Intel and Honda officials to address Dayton Development Coalition annual meeting



Executives from Honda and Intel will speak about their companies’ expansion plans for the Dayton and Columbus regions today at the Dayton Development Coalition’s annual meeting.

Honda anticipates creating 2,500 jobs as it retools its Anna, Marysville and East Liberty plants for production of electric vehicles and at a new battery factory to be built in Fayette County as part of a joint venture with LG Energy Solution.

Last year Intel broke ground for two semiconductor plants in Licking County, a $20 billion project that is expected to employ 7,000 construction workers and an additional 3,000 people once the plants open in 2025.

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The keynote speakers scheduled for today’s coalition meeting are Bob Nelson, executive vice president of corporate services for American Honda Motor Company and Jim Brinker, president and general manager of Intel Federal.

The sold-out event starts at 11:30 a.m. at Carillon Historical Park’s Winsupply Center of Leadership in Dayton. The coalition will also announce economic development data for 2022 and present annual awards.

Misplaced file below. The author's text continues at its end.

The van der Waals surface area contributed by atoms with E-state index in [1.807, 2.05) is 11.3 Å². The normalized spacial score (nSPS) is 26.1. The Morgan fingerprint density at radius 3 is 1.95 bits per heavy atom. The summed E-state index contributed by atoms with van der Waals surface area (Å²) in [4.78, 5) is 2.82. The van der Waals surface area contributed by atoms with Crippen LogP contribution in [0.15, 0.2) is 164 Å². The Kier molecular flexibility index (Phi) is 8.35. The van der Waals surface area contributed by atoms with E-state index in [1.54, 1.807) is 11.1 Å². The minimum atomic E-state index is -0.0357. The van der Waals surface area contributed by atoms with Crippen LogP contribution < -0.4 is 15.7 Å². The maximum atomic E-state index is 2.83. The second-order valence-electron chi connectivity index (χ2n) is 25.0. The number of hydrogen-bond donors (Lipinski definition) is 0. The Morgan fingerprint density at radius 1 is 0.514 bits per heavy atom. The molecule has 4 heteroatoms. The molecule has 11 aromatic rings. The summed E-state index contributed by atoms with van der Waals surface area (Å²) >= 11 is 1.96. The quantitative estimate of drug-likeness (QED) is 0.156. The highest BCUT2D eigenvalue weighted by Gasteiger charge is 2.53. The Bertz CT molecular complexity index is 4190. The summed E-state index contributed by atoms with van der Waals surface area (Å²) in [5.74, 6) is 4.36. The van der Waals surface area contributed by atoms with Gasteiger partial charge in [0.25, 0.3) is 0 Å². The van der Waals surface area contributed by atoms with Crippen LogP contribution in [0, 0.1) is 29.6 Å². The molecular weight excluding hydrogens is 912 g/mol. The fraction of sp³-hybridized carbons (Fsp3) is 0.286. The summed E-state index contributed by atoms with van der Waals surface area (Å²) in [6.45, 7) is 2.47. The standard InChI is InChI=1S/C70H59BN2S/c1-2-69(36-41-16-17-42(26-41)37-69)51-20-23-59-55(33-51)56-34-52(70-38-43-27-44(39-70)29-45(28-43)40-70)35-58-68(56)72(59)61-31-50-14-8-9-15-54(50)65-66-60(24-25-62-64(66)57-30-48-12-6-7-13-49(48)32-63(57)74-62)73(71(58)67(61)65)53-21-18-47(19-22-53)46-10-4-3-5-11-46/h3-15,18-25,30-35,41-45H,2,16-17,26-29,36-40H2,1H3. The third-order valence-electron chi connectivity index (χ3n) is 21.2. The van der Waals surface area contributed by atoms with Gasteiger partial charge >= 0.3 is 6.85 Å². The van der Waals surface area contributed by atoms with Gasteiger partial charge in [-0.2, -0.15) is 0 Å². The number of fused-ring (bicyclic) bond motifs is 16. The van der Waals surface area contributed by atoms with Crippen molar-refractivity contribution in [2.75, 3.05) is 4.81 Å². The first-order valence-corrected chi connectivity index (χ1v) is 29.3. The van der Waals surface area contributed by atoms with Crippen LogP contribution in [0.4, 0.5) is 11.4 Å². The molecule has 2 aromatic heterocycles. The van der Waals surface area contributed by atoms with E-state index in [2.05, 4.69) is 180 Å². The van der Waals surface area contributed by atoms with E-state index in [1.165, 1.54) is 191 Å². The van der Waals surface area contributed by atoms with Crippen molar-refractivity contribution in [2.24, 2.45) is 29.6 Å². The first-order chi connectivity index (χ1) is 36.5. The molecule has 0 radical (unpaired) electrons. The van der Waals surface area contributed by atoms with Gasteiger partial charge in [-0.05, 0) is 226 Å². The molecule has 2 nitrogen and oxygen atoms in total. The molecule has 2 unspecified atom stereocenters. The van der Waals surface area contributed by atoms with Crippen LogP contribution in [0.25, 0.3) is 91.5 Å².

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In 2022 companies expanding or coming to the area committed to creating 5,943 new jobs and retaining 6,865, according to data provided in January by the coalition, which is the western regional partner for JobsOhio, the state’s privatized economic development arm.

The new payroll commitment totaled $357.5 million, according to coalition data.

Companies pledged capital investments totaling $5.5 billion, far exceeding annual investments in previous years in the west region, which includes Auglaize, Champaign, Clark, Clinton, Darke, Fayette, Greene, Mercer, Miami, Montgomery, Preble and Shelby counties.

Credit: Knack Video + Photo

Credit: Knack Video + Photo

“We have had back-to-back record years for job creation in 2021 and 2022, so we’re moving into 2023 with incredible momentum and success,” Julie Sullivan, executive vice president of regional development at the coalition, said in January.

The bulk of the new investment in the region comes from Honda and SEMCORP Advanced Materials Group , which is building a battery materials manufacturing plant in Sidney that is expected to employ about 1,200.

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“We must continue to support our existing companies and nurture their growth, too. We want our smaller and mid-sized companies to grow and we need to remain focused on economic diversification across the region,” said Sullivan. “We never want to be too reliant on any one industry or employer.”

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